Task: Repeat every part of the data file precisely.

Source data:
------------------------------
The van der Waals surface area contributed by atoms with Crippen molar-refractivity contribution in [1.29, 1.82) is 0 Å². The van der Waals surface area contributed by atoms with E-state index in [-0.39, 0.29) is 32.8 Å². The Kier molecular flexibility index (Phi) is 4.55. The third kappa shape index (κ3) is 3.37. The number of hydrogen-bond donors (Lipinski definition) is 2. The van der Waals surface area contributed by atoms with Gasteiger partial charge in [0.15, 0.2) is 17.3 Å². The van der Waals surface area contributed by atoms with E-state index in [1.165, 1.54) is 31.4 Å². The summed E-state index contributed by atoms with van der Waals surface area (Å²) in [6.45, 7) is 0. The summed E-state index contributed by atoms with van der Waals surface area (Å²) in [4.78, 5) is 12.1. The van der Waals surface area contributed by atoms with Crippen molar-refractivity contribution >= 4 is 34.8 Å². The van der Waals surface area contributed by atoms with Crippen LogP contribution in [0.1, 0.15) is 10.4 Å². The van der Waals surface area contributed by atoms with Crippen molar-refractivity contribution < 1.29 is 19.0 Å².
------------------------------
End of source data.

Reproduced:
The van der Waals surface area contributed by atoms with Crippen molar-refractivity contribution in [1.29, 1.82) is 0 Å². The van der Waals surface area contributed by atoms with E-state index in [-0.39, 0.29) is 32.8 Å². The Kier molecular flexibility index (Phi) is 4.55. The third kappa shape index (κ3) is 3.37. The number of hydrogen-bond donors (Lipinski definition) is 2. The van der Waals surface area contributed by atoms with Gasteiger partial charge in [0.15, 0.2) is 17.3 Å². The van der Waals surface area contributed by atoms with E-state index in [1.165, 1.54) is 31.4 Å². The summed E-state index contributed by atoms with van der Waals surface area (Å²) in [6.45, 7) is 0. The summed E-state index contributed by atoms with van der Waals surface area (Å²) in [4.78, 5) is 12.1. The van der Waals surface area contributed by atoms with Crippen molar-refractivity contribution >= 4 is 34.8 Å². The van der Waals surface area contributed by atoms with Crippen LogP contribution in [0.1, 0.15) is 10.4 Å². The van der Waals surface area contributed by atoms with Crippen molar-refractivity contribution < 1.29 is 19.0 Å².